As rates of teacher attrition continue to increase across the United States, school districts are trying to determine effective methods of retaining quality teachers for their classrooms (Ingersoll, 2012). Comprehensive teacher induction programs have shown to decrease rates of teacher attrition when implemented over a multiple-year span (Goldrick, 2016). This has created the need for school districts to determine if the costs associated with the implementation of comprehensive teacher induction programs are worthwhile investments. This study involved an examination of the perceptions of Missouri superintendents and/or human resources designees and secondary school principals regarding the benefits of comprehensive teacher induction programs and the role played by secondary school principals in those programs. Interview responses were collected and analyzed using coding methods to identify common phrases, key words, and themes. The findings of this study revealed the administrators believe teacher induction programs are beneficial in terms of reducing teacher attrition and establishing a collaborative culture for school districts. Furthermore, the administrators agreed secondary school principals have assumed a greater role in teacher induction than in years past. Although research exists defining comprehensive teacher induction and the most effective components of such programs, there still exists a discrepancy among school districts as to how new teachers are supported. School superintendents, school boards, and state policymakers should be prepared to evaluate the teacher induction programs across the state to determine the breadth of this disparity and to make attempts to narrow these discrepancies as a way to provide high quality instruction in all school districts.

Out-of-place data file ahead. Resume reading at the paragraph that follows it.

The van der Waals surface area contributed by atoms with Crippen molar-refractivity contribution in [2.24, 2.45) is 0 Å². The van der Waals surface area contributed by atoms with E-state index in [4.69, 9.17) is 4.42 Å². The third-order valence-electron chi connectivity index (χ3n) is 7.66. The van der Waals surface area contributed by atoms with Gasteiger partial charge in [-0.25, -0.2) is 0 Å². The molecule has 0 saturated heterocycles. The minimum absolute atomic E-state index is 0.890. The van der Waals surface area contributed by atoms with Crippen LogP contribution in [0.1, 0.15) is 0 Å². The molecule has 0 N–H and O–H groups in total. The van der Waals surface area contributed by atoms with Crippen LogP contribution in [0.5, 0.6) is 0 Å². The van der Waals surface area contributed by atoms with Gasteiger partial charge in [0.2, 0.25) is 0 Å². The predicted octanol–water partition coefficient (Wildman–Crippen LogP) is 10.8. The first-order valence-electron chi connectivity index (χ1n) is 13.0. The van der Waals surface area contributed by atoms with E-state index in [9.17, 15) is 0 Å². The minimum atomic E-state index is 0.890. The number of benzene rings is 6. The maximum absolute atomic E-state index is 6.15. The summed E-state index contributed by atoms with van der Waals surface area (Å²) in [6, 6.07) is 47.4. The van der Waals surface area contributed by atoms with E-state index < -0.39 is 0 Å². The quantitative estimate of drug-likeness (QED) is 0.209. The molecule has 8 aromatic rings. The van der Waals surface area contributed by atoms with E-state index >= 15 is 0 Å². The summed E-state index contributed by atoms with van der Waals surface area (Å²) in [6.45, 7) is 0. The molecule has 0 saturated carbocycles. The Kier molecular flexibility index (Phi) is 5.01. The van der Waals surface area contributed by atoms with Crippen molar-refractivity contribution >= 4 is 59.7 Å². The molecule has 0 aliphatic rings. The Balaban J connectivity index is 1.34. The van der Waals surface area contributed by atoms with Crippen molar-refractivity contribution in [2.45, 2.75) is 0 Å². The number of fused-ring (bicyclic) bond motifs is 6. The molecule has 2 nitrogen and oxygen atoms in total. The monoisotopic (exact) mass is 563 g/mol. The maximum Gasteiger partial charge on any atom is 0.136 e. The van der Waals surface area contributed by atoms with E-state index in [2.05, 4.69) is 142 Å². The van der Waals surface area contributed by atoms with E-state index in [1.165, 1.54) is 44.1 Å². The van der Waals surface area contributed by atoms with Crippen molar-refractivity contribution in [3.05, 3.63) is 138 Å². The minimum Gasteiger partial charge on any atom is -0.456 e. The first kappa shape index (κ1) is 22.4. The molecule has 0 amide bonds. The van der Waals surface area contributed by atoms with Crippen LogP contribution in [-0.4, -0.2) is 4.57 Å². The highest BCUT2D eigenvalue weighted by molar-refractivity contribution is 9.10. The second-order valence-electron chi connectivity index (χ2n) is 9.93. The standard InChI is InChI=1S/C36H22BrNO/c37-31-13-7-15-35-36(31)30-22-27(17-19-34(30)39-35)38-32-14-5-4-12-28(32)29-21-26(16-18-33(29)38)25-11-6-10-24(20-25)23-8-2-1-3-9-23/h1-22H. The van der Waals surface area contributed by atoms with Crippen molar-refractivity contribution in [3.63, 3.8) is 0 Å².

|Commitee:||DeVore, Sherry, Humble, Danny|
|School Location:||United States -- Missouri|
|Source:||DAI-A 78/05(E), Dissertation Abstracts International|
|Subjects:||Educational leadership, School administration, Secondary education|
|Keywords:||Teacher attrition, Teacher induction programs|
Copyright in each Dissertation and Thesis is retained by the author. All Rights Reserved
The supplemental file or files you are about to download were provided to ProQuest by the author as part of a
dissertation or thesis. The supplemental files are provided "AS IS" without warranty. ProQuest is not responsible for the
content, format or impact on the supplemental file(s) on our system. in some cases, the file type may be unknown or
may be a .exe file. We recommend caution as you open such files.
Copyright of the original materials contained in the supplemental file is retained by the author and your access to the
supplemental files is subject to the ProQuest Terms and Conditions of use.
Depending on the size of the file(s) you are downloading, the system may take some time to download them. Please be